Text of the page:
The Impact of Language On Learning Multiplication
If memorizing arithmetic tables is so difficult, how does our brain eventually manage to do it? One of our strongest innate talents is the ability to acquire spoken language. We have specific brain regions in the frontal and temporal lobes that specialize in handling language. Faced with the challenge of memorizing arithmetic facts, our brain responds by recording them in verbal memory, a sizable and durable part of our language processing system. Most of us can still recall items in our verbal memory, such as poems and songs, that we learned many years ago.
Teachers have long recognized the power of language and verbal memory. They encourage students to memorize items such as rhymes and the multiplication tables by reciting them aloud. As a result, calculation becomes linked to the language in which it is learned. This is such a powerful connection that people who learn a second language generally continue to do arithmetic in their first
language. No matter how fluent they are in the second language, switching back to their first language is much easier than relearning arithmetic from scratch in their second language.
Brain imaging studies carried out by Dehaene and his colleagues provided further proof that we use our language capabilities to do arithmetic. Their hypothesis was that exact arithmetic calculations involved the language regions of the brain because it required the verbal representations of number. Estimations requiring approximate answers, however, would not make use of the language facility (Dehaene et al., 1999).
The subjects of the experiments were adult English-Russian bilinguals who were taught two-digit addition facts in one of the two languages and were then tested. When both the teaching and the test question were in the same language, the subjects provided an exact answer in 2.5 to 4.5 seconds. If the languages were different, however, the subjects took a full second longer to provide the exact
answer. Apparently, the subjects used that extra second to translate the question into the language in which the facts had been learned. When the question asked for an approximate answer, the language of the question did not affect the response time.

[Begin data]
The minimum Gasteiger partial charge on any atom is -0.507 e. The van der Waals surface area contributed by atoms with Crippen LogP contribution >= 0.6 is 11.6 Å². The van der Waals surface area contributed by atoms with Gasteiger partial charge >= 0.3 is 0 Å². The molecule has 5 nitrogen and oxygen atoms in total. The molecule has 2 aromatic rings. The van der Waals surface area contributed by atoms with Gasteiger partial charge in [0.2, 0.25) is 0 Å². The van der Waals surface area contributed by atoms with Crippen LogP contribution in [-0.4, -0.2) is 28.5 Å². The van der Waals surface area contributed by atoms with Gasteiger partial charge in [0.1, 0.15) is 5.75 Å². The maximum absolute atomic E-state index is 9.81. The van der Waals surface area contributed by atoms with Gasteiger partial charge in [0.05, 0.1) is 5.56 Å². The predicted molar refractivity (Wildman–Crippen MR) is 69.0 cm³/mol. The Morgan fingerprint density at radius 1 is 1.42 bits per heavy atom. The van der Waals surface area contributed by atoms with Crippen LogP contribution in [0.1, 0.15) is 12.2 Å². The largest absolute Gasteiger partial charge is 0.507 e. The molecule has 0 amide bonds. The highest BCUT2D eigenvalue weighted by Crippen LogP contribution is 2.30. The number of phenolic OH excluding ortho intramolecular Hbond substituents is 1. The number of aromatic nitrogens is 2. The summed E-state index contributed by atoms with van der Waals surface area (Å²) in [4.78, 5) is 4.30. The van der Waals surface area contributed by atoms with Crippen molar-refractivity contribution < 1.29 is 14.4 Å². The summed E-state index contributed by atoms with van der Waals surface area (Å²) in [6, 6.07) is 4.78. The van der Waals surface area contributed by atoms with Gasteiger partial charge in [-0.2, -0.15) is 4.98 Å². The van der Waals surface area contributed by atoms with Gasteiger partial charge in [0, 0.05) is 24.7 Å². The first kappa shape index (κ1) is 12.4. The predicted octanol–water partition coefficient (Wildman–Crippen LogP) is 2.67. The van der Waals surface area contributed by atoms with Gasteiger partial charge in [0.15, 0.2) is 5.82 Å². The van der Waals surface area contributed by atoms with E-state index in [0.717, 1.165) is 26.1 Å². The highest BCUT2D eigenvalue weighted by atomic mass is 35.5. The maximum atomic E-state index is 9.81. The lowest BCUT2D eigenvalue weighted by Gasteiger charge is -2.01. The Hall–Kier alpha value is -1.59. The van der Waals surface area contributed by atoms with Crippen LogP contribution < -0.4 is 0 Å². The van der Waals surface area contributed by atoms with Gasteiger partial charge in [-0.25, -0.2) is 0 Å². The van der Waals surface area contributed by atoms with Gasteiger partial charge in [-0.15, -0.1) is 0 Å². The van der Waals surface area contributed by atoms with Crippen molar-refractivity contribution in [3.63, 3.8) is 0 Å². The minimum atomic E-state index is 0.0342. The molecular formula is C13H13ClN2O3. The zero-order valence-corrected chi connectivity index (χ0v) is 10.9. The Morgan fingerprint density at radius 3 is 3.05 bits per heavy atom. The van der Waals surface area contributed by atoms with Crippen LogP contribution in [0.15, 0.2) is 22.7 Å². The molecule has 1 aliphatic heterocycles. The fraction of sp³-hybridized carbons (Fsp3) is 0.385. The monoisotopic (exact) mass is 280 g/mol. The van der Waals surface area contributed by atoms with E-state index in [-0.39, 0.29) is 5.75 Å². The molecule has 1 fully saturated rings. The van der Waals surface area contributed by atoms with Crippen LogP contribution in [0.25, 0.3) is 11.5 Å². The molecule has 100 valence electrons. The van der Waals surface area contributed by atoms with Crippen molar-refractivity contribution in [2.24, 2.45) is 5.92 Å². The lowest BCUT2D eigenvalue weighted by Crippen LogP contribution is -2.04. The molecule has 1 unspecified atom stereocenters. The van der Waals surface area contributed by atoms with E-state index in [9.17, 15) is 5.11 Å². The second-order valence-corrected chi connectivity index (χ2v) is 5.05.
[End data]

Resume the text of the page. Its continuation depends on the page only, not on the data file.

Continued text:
During the experiment, the researchers monitored the subjects’ brain activity. Questions requiring exact answers primarily activated the same part of the left frontal lobe where language processing occurs. When the subjects responded to questions requiring approximate answers, the greatest activity was in the two parietal lobes, the regions that contain number sense and support spatial reasoning. Amazingly, these findings reveal that we humans are able to extend our intuitive number sense to a capacity to perform exact arithmetic by recruiting the language areas of our brain.
If you need more personal evidence of this connection between language and exact arithmetic, try multiplying a pair of two-digit numbers while reciting the alphabet aloud. You will find that this is quite difficult to do because speaking demands attention from the same language areas required for mental computation and reasoning.
Yet despite this seeming cooperation between the language and mathematical reasoning areas of the brain, it is still important to remember that these two cerebral areas are anatomically separate and distinct. Further proof of this separation comes from case studies showing that one area can function normally even when the other is damaged (Brannon, 2005). Teachers, then, should not assume that students who have difficulty with language processing will necessarily encounter difficulties in arithmetic computation, and vice versa.
Brannon, E. M. (2005, March). The independence of language and mathematical reasoning. Proceedings of the National Academy of Sciences, 102, 3177–3178.
Dehaene, S., Spelke, E., Pinel, P., Stanescu, R., & Tsivkin, S. (1999, May). Sources of mathematical thinking: Behavioral and brain-imaging evidence. Science, 284, 970–974.